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There are hundreds of blog posts about what to do and what not to do when promoting a brand on the web. With advancements in digital communication technologies, brands are distributing their messages across various platforms. If you’re just starting out, it can be slightly overwhelming. What helps is to take a step back and realise that at the end of the day, no matter what platform you use to promote your brand, there are a few simple things that will kick you off in the right direction. Once you’ve lift off, it’s only a matter of time that you will learn to adapt to different media.
So first, we get the basics right. Here are seven things people usually ignore but that you must do before jumping into brand promotion:
Every brand must encourage some value such as bravery, truth, simplicity, service etc. You must choose what your brand would uphold when it presents itself to the market. Your entire business and marketing strategy will revolve around these values. Don’t Google what others in the business are doing. This is something you should ask yourself.
So let’s say your brand didn’t exist. What would the world miss out on? Would they even miss out on something? The purpose of your brand is the reason why you need to be there even though there may be hundreds of competitors. If your brand offers something no one else does, that should be on the top of your marketing agenda.
Think about how your brand can expand. This will help you determine the vision or scope of your brand. From a search engine, Google has evolved today into an internet mogul that provides services ranging from e-mail to video to social networking. Disney started out with the vision of “spreading happiness” and today with its own animation studio, production house and recreational parks, it has expanded itself into something more.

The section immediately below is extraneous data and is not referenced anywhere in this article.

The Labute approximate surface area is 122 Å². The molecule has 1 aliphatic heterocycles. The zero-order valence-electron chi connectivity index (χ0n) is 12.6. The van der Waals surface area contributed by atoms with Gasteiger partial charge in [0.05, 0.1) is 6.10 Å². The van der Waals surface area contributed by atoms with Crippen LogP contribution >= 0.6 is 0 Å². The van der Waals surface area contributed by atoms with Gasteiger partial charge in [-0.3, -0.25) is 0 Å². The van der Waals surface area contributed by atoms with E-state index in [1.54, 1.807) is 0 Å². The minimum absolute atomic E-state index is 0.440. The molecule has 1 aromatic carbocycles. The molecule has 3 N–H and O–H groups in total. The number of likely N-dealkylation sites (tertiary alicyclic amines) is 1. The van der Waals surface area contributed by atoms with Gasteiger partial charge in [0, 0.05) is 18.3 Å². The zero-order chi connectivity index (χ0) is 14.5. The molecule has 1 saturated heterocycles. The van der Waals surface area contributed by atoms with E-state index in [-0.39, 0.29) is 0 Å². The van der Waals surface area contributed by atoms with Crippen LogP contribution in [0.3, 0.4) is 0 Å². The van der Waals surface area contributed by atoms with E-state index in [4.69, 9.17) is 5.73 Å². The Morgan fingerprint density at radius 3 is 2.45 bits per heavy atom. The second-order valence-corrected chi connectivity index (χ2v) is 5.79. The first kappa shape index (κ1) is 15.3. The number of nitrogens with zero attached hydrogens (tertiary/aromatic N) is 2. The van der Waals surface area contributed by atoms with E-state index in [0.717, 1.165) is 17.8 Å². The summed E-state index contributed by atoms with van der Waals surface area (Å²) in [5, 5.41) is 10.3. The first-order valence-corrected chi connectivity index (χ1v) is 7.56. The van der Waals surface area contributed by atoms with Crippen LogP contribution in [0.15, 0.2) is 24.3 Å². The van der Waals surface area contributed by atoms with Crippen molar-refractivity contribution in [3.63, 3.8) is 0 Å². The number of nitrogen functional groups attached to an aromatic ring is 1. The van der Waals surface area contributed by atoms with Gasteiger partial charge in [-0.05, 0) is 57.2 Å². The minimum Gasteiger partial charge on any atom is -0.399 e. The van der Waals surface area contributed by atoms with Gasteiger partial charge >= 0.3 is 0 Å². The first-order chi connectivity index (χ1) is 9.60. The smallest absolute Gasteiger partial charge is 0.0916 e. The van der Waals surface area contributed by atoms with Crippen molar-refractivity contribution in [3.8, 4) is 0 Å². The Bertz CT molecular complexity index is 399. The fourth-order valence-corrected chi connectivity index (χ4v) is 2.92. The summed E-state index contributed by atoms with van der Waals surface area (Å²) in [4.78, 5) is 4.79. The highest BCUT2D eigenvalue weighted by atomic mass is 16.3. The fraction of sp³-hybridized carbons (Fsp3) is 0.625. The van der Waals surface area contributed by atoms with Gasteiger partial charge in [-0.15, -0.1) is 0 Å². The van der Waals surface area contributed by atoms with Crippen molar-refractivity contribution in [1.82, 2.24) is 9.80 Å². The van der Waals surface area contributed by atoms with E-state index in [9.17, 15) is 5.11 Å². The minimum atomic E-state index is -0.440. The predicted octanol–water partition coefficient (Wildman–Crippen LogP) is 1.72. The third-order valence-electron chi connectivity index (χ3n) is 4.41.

At the heart of it all, though, the big idea remains the same. It branches out.
Simplify your business goals in terms of what facility or ease you’re offering to your customers. Every brand should exist to eliminate ‘friction’. It should be a force that allows customers to work against obstacles. Think of it like a problem-solution scenario. Take the example of TiVo: the friction is not being able to watch your favourite TV shows if you miss them live. The brand TiVo exists to resolve that problem by letting you record your TV to be watched later.
Study your customers. Take a walk in a mall or a park and observe what your potential customers do daily. Notice their ages, genders, hobbies, habits, occupations. Then build personalities in your head with fake names. Every time you’re building a marketing strategy, keep your “imaginary friends” in mind. They will guide you on your way.
Based on your customers’ personas, evaluate the right tone and voice to reach out to them. Suppose you met them at a restaurant. How would you introduce yourself? How would you talk to them? Formal, casual, subtle, sarcastic, obvious… When creating promotional material, keep your notes in front of you and curate your messages so that your campaign talks to the customer, not at him
Find out what your competitors are doing, whether they’re doing it right or wrong. Determine what it is they’re doing right and what are some of the things you would’ve changed if you were working for them. Research on the current trends of the market so you can follow and join conversations.
If you’re having difficulty starting off, try filling in the blanks of this sample “value proposition” statement:
We hope this was some help. All the best for your promotions!